Ross Anderson: I mean, there's no question that to me, what you're seeing a lot of companies do is focus on belt-tightening, profitability, being more responsible capital allocators. We've come out of this growth-at-all-costs environment and moved toward an environment where profitability -- which again, that's sounds like such a silly thing to talk about as investors, we should have always been concerned about profitability. But let's be honest, we've spent a bunch of years where we weren't. I think that that focus from a lot of these management teams is starting to be reflected. You're starting to see some of those choices flow through and be shown in terms of increases to profitability, even if the top line isn't growing as fast as maybe it was or maybe we would like to see.
I also think that the uncertainty of this year, as you think about your personal buying decisions: If you haven't had to go out and buy a house this year with interest rates up; if you haven't had to go out and make a massive investment or take on, like I said with the college folks, the big overhead -- you would delay that if you could. I think that as we see what's going to happen, as we see what the extent of the recession will be, I think you're going to see those management teams be more comfortable allocating their capital because it stops being the fear of, "Well, what are we headed into?" [and turns into] "OK, it's here, this is what it is. Let's continue to evolve our businesses."
I don't think you can defer those purchase decisions, I don't think that you can defer those investments, forever. And so I think there has been a little bit of can-kicking going on. I'm generally optimistic that as we stop having questions about what the future will be and start getting into it, you're going to see people go back to "OK, we still have a business to run," and that should be positive.
Chris Hill: Are you at all surprised when you hear people talking openly on financial television about interest-rate-cutting coming in the second half of the year? It seems like there's a growing number of people who just assume once inflation is under control, interest rates are going to get cut, and they're going to go back to where they were before. I just have a hard time believing we're going to go back to the era of free money for everyone forever.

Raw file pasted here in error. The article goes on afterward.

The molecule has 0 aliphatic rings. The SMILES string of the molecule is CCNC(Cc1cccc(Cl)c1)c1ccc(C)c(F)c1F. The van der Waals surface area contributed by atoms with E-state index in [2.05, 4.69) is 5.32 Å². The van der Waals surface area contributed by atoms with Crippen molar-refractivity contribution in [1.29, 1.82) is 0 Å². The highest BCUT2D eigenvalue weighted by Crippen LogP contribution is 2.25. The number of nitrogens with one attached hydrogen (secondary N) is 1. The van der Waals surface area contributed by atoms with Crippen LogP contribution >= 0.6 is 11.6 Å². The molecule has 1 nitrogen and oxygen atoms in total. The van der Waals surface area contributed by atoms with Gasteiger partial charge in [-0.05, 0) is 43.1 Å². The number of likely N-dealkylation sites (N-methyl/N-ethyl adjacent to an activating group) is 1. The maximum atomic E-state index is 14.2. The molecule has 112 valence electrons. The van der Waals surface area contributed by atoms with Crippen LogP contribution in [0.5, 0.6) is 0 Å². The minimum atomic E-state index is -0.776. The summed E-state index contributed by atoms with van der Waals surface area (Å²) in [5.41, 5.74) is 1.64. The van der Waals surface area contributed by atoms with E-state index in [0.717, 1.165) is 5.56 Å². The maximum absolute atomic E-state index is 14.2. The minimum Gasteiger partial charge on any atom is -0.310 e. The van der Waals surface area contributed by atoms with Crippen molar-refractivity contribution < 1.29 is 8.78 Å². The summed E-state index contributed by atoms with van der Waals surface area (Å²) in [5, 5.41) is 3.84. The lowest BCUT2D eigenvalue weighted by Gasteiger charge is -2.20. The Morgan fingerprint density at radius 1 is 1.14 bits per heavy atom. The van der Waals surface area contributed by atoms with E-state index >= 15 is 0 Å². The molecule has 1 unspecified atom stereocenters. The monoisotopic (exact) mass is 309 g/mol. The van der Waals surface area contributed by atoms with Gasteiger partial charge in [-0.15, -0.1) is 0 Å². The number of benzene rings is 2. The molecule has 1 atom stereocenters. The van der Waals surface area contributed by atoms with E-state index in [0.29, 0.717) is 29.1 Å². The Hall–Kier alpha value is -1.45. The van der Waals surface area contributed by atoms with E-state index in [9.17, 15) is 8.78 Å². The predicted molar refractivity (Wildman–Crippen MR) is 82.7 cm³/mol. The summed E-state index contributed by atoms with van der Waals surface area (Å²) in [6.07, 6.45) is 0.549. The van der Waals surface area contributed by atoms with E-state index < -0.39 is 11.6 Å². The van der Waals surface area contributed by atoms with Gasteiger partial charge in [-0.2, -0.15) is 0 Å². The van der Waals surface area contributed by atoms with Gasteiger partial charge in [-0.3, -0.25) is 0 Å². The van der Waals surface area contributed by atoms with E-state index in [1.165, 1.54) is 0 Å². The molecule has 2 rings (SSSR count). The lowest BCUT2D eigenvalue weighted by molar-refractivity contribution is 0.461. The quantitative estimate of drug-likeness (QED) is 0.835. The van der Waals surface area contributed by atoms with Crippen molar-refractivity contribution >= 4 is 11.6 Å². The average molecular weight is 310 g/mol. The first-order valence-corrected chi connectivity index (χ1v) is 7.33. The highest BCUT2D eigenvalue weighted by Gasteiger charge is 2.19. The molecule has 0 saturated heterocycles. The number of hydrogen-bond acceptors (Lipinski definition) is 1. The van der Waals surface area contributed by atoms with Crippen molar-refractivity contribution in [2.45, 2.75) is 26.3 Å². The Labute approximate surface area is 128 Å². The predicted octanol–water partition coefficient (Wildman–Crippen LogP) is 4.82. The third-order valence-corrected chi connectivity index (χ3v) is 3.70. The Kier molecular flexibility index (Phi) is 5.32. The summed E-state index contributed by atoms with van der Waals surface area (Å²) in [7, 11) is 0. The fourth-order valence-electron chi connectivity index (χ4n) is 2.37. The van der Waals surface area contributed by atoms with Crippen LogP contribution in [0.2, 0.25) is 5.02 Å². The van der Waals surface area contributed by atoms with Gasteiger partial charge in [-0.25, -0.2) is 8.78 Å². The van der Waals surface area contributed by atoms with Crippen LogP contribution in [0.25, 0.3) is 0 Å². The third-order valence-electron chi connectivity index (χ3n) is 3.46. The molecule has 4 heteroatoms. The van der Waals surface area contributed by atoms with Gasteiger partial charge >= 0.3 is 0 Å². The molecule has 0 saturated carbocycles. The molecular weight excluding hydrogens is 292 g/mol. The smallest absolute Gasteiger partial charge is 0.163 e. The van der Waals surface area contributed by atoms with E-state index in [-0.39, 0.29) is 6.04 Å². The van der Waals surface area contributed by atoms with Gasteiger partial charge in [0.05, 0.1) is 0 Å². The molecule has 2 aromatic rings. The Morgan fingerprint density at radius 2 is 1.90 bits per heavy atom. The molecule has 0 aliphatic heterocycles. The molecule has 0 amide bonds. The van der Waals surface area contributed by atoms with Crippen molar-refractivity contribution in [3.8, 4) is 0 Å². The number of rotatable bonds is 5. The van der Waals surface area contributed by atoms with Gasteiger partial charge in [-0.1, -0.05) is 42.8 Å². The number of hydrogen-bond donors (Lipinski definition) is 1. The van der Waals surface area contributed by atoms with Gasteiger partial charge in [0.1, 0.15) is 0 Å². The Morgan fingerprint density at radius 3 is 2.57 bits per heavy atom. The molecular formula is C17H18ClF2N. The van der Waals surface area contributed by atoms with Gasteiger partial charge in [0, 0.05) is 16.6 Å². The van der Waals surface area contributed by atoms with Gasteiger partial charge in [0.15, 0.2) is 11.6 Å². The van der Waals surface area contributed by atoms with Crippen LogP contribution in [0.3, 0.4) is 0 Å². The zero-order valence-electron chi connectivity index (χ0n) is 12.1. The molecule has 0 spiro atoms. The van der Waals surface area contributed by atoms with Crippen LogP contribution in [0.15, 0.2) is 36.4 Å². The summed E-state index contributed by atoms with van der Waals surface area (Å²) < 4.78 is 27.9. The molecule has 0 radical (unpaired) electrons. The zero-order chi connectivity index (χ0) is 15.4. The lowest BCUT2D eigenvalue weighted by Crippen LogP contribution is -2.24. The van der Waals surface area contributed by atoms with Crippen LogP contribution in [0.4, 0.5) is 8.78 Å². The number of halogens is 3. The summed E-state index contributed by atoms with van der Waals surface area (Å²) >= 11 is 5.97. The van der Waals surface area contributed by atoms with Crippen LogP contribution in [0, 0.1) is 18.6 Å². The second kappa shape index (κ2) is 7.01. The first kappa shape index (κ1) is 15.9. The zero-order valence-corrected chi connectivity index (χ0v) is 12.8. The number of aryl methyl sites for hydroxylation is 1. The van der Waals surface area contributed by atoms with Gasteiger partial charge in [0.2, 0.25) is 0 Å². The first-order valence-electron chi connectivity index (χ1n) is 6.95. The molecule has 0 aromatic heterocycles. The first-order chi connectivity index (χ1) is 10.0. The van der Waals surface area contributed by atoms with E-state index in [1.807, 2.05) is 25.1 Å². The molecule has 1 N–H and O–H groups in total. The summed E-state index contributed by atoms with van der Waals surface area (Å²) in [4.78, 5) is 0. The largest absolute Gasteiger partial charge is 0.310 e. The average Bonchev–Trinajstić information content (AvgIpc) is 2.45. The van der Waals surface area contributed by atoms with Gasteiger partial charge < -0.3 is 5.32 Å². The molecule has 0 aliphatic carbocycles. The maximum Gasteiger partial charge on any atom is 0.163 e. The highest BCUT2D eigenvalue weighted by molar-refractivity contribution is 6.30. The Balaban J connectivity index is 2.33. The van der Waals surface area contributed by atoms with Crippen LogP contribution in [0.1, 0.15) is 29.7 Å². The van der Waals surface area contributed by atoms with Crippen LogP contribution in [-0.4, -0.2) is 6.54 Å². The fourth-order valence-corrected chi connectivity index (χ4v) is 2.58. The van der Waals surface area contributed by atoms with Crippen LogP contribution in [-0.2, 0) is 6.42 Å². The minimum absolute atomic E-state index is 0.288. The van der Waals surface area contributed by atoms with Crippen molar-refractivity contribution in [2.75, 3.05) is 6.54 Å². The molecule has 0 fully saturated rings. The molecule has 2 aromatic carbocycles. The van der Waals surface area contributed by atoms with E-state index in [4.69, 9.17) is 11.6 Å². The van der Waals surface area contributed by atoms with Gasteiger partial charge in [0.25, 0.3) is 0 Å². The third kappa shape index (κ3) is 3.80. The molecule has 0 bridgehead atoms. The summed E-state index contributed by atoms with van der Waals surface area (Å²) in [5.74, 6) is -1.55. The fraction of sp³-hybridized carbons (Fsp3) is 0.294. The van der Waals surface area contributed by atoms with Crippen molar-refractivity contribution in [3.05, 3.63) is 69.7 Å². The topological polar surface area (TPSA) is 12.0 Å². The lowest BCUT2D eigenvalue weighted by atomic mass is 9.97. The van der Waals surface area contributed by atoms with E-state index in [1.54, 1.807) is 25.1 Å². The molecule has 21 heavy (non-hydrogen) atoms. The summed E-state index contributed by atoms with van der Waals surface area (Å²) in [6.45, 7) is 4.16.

Ross Anderson: No, I agree with you there. I think they will probably come down a little bit, eventually, but I don't think that they're going to come down to where they were. We have to recognize that post-2009 was not a normal environment, it was a very extended period of very low rates. If you look at where rates are on average going back 20 or 30 years, you're going to see that that 4% to 6% range is basically what normal is, and that we've just been below it. I think that they're going to normalize a little bit. I don't think it'll be immediate. I think the Fed is going to be very cautious in terms of what that first rate cut looks like, and I think that they're going to be cautious about what that signals to the market. I'm not suggesting or encouraging that we're immediately going to head for rate cuts. I think the people making that bet are really betting on a recession. I think that the bet that they're making is that we're going to plow into something uglier and they're going to have to cut rates, but it just doesn't seem that's the likely path to me right now.
Chris Hill: New episodes of the Check Your Balances podcast are out every Wednesday, so add it to your weekly listening. It is a great show and definitely worth your time. Ross Anderson, thanks so much for being here.
Ross Anderson: Appreciate it, Chris. See you later.
Chris Hill: After the break, Matt Argersinger and Andy Cross return. They've got a couple of stocks on their radar, so stay right here. You're listening to Motley Fool Money.